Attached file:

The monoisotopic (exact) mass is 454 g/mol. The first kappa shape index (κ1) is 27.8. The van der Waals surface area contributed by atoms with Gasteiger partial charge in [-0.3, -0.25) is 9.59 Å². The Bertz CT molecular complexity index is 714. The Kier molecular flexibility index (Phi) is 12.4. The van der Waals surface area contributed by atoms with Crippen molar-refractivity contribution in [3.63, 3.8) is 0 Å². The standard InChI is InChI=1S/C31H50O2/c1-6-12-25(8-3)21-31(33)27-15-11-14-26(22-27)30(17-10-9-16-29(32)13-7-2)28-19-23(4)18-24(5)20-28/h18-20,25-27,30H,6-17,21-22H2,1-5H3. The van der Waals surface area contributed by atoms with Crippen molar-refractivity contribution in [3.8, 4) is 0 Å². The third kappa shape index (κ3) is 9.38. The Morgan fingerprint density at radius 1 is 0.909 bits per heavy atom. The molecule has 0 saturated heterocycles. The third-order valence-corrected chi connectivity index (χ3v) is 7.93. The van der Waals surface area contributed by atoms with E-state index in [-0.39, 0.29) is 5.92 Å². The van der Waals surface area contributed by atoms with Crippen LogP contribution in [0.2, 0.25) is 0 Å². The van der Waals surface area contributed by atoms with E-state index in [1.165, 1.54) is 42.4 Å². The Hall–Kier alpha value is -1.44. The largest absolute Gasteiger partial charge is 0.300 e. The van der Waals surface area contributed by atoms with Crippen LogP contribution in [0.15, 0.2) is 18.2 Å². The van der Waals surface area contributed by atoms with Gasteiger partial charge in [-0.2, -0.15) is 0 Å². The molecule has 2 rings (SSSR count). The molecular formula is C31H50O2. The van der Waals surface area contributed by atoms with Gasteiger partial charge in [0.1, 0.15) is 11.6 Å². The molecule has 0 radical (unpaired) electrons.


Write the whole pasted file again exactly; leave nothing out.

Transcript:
The monoisotopic (exact) mass is 454 g/mol. The first kappa shape index (κ1) is 27.8. The van der Waals surface area contributed by atoms with Gasteiger partial charge in [-0.3, -0.25) is 9.59 Å². The Bertz CT molecular complexity index is 714. The Kier molecular flexibility index (Phi) is 12.4. The van der Waals surface area contributed by atoms with Crippen molar-refractivity contribution in [3.63, 3.8) is 0 Å². The standard InChI is InChI=1S/C31H50O2/c1-6-12-25(8-3)21-31(33)27-15-11-14-26(22-27)30(17-10-9-16-29(32)13-7-2)28-19-23(4)18-24(5)20-28/h18-20,25-27,30H,6-17,21-22H2,1-5H3. The van der Waals surface area contributed by atoms with Crippen molar-refractivity contribution in [3.8, 4) is 0 Å². The third kappa shape index (κ3) is 9.38. The Morgan fingerprint density at radius 1 is 0.909 bits per heavy atom. The molecule has 0 saturated heterocycles. The third-order valence-corrected chi connectivity index (χ3v) is 7.93. The van der Waals surface area contributed by atoms with E-state index in [-0.39, 0.29) is 5.92 Å². The van der Waals surface area contributed by atoms with Crippen LogP contribution in [0.2, 0.25) is 0 Å². The van der Waals surface area contributed by atoms with E-state index in [1.165, 1.54) is 42.4 Å². The Hall–Kier alpha value is -1.44. The largest absolute Gasteiger partial charge is 0.300 e. The van der Waals surface area contributed by atoms with Crippen LogP contribution in [0.15, 0.2) is 18.2 Å². The van der Waals surface area contributed by atoms with Gasteiger partial charge in [-0.2, -0.15) is 0 Å². The molecule has 2 rings (SSSR count). The molecular formula is C31H50O2. The van der Waals surface area contributed by atoms with Gasteiger partial charge in [0.1, 0.15) is 11.6 Å². The molecule has 0 radical (unpaired) electrons.